Vernell and his horses are the real deal. Although some of them are highly trained working horses, some of them are truly wild and he allows to to freely range and exist one of his large pieces of acreage. With this perspective, we adjusted our view of the "wildness" of the horses at the mustang sanctuary we had visited earlier in the trip.
We learned a little but not too much about Native customs. Vernell was willing to answer our questions but we didn't prod him to delve too deeply about his life or beliefs, and that was good. The bureaucracy and politics of life on the "Res" are no different from anywhere else, and he was equal parts cynical about the problems facing the Res and hopeful that things would improve. The Native people are caught in a bind: they are drawn equally toward staying on the "Res" and maintaining their families and culture, or moving away in search of other opportunities. A tough but beautiful place.

Possibly the best of the four rides I did occurred on the Sheep Mountain Road, the site of the last Ghost Dance. The Ghost Dance was one last gasp by the Native People to assert themselves as independent people and to be treated as human beings by the US government. It got the attention and fear of the government and eventually led to greater suppression and degradation.

There's not much out beyond the "High Clearance Vehicle Required" sign if you're looking for some material evidence of the Ghost Dance. What's there is an opportunity to see the Badlands formations in a way that simply isn't possible in the northern, National Park segment. There's also the palpable history of a plateau that must have offered the Native's an ephemeral sense of security and peace. Standing in the plateau's meadows above the badland formations must have struck the Natives as deeply metaphorical of their plight: the ugliness of racism and genocide and theft and broken promises surrounding them on all sides, eroding their culture onto a tiny island, that is at once desolate, but also as beautiful of a place as I've ever seen. Karen and I both agreed that the places such as the Grand Canyon or Yosemite can't be compared to the Bad Lands and Black Hills. The eye wanders constantly, searching open space, and the mind senses spirits.  To know that the Natives lived among these beautiful landscapes blows my mind. .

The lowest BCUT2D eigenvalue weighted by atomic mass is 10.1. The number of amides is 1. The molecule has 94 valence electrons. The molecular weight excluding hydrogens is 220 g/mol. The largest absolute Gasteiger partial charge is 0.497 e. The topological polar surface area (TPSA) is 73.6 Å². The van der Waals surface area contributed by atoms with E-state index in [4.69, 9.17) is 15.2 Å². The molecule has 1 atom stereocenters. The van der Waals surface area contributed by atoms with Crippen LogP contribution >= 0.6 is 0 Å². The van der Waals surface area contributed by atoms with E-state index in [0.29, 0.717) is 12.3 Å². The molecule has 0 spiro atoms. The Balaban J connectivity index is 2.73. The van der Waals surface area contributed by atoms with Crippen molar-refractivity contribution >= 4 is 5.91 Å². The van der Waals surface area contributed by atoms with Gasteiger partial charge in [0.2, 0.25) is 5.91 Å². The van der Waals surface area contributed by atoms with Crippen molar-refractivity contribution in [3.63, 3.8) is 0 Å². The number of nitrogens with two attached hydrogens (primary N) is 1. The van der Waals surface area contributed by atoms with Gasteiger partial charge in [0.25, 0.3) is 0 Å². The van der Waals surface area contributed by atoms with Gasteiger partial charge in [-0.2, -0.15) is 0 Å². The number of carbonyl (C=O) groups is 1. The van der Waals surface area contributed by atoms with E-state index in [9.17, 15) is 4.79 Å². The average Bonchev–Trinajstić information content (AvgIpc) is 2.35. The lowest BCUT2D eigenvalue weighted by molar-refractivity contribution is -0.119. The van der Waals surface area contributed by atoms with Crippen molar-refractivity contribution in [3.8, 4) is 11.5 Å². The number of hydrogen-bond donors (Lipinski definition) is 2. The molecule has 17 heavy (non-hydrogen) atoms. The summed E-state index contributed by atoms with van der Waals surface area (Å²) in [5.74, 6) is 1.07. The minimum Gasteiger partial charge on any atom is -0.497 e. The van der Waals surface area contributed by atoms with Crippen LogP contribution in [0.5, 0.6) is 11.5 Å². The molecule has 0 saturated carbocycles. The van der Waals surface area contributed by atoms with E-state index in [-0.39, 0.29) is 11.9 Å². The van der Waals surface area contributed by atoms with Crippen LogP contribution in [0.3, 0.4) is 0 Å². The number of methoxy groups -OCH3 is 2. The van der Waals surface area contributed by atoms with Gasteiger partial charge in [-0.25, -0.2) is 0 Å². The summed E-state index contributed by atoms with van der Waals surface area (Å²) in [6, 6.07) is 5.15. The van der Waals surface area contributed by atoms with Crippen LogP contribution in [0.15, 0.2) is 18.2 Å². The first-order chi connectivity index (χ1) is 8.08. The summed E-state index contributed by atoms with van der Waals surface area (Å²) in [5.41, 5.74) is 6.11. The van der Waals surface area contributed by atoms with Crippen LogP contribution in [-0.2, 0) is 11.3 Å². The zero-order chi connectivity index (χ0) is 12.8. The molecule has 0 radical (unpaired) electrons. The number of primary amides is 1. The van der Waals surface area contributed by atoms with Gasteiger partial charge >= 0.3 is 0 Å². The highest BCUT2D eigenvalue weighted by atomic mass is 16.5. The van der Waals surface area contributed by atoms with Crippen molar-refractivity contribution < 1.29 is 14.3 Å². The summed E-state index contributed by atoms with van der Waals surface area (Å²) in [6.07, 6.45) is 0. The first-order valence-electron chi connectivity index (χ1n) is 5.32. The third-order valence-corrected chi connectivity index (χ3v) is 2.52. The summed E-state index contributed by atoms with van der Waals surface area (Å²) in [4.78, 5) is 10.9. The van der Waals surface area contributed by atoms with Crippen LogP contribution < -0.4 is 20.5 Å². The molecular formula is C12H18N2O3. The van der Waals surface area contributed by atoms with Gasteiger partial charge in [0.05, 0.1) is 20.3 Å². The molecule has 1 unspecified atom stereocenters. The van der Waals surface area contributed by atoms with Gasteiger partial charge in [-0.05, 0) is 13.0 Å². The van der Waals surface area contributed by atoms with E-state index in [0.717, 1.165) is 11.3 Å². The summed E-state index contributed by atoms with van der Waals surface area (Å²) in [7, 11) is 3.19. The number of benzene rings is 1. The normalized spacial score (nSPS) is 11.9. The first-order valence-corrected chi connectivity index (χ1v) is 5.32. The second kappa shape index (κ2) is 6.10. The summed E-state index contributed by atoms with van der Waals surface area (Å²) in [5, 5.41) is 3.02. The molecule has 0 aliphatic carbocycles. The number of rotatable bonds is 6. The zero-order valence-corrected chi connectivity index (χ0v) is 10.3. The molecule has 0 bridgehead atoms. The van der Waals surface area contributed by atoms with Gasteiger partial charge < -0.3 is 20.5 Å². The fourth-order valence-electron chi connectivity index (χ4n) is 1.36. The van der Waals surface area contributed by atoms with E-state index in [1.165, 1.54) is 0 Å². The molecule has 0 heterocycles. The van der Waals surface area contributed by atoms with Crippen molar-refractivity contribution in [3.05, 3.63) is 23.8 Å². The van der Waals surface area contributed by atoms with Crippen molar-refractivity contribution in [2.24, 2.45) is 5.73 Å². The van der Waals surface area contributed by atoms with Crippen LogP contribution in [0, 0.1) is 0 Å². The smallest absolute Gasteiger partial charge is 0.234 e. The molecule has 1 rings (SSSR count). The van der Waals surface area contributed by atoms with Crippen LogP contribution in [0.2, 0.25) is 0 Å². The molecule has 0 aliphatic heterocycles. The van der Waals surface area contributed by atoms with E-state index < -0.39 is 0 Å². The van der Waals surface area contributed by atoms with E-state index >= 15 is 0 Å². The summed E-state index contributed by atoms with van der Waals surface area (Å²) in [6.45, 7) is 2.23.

As if to confirm the power of the place, we watched as a prairie storm blew in.